LONDON -- Here we go again. President Clinton is facing both ways on Cuba. Is that the way to topple Fidel Castro? Anyway. does he need to be toppled?
A new onslaught by congressional anti-Castro crusaders seems to have persuaded Mr. Clinton to go along with a tightening of the unilateral American embargo, despite the fact that the Europeans, Latin Americans, Canadians and Caribbean neighbors punch holes in it, particularly now that the regime is rather more open to foreign investment. A tighter policy seems essential to ensure the Florida vote, with its large number of Cuban emigres, in next year's presidential election.
The "foliage of dissent"
At the same time, Mr. Clinton fears that too sharp a squeeze will promote a new refugee crisis, while also constricting his ability to loosen Mr. Castro's totalitarian grip by the free traffic of American scholars, student exchanges, journalists and non-governmental activists to fertilize "the foliage of dissent."
But why such a mix should topple Mr. Castro is unexplained. After 35 years, is he more vulnerable to embargo or fresh ideas than he was? America has become so single-minded in its Cuba policy that it forgets that the rest of the world doesn't go along with it.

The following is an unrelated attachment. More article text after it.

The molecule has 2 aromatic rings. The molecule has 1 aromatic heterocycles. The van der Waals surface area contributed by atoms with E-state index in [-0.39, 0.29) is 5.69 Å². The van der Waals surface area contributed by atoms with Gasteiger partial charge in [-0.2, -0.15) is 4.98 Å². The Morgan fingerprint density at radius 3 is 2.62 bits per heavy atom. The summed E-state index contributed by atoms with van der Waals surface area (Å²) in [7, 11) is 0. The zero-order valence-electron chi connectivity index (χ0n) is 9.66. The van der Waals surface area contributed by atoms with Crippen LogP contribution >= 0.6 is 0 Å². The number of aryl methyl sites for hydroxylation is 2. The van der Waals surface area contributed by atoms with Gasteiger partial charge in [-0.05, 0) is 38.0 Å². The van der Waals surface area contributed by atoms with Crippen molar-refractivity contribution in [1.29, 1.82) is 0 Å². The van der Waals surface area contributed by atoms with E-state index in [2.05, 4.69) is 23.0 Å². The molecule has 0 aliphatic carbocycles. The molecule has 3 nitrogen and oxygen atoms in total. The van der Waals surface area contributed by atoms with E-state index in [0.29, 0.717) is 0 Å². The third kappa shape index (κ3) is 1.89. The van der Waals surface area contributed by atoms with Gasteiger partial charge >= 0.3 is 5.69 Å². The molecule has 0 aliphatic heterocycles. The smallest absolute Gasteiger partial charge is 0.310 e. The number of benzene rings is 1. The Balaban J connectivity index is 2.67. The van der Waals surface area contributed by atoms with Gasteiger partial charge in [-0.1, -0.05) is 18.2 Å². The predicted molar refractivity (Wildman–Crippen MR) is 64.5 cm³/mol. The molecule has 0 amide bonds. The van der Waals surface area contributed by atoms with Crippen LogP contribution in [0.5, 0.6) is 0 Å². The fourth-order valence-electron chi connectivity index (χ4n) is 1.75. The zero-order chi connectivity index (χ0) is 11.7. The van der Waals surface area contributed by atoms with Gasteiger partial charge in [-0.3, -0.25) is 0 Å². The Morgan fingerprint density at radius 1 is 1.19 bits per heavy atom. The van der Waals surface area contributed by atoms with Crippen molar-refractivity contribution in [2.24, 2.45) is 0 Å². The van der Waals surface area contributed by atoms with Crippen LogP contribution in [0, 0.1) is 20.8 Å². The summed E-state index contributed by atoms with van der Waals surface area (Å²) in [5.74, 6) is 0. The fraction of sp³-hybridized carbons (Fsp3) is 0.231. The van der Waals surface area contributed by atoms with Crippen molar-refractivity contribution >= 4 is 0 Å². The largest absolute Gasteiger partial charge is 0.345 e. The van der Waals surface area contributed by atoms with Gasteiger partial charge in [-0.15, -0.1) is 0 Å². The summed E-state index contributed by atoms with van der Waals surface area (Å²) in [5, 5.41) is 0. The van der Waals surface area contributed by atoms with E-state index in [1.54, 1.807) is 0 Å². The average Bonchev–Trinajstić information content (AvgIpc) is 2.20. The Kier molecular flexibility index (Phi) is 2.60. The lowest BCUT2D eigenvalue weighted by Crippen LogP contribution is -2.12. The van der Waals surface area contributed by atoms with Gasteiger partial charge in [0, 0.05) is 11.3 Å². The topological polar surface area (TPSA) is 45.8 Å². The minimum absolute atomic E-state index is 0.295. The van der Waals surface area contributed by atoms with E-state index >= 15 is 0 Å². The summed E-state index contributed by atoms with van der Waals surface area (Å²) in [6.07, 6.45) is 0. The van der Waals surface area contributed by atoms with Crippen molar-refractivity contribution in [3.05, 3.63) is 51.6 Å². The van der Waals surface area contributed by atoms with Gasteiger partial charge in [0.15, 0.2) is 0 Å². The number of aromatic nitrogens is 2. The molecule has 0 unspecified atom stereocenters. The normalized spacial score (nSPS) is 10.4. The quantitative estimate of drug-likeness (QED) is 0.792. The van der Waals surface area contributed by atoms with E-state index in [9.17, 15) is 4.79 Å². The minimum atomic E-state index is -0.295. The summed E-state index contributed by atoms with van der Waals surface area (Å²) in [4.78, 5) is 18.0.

Nor do most Cubans, whatever their disaffection for the regime, want to be "rescued" by Washington.
There remains in Cuba, despite the exodus of a large segment of the middle class, an enormous pride in what their country has done in the last 35 years.
This was a country that had never been truly independent until the revolution, and now has made enormous strides in education, health care, child survival and longevity.
There is pride, too, in Cuba's military role in Africa, particularly in repulsing white South Africa's attempt to win the Angolan war for Jonas Savimbi. And if there is resentment at the regime's ruthless suffocation of free expression, there is also support for its determination to keep Cuba from becoming a little finger on the big hand of America, even while it hungers for American markets and investment.
Of course, there is a counter current in Cuba that wants to see the end of a family clique's monopoly of power. Malaise has accelerated as Soviet subsidies have been withdrawn, exposing the inefficiencies of a state economy. While Cuban policy makers and academics debate whether to go the Chinese way and de-regulate the economy while maintaining political control, the populace just gets poorer.
So desperate is the government for a way out that it is playing the dangerous, once-forbidden tourism card.
If Cuba really counted for something, strategically or economically, it might be worth taking advantage of this growing weakness and crushing the Castro regime. But there's never been, even at the height of the Cold War, unanimity in the Western camp about this. And now that Mr. Castro is "behaving" himself abroad, there is even less. The Che Guevara posters are down and no one is inclined to stick them back up again.
The American debate over tightening or loosening the embargo is almost irrelevant; it's certainly not going to bring down Mr. Castro. The only thing that might undermine him would be a total relaxation of the embargo. Such a precipitous change could be, perhaps, destabilizing.
But who in the White House is going to dare that?
B6 Jonathan Power writes a column on the Third World.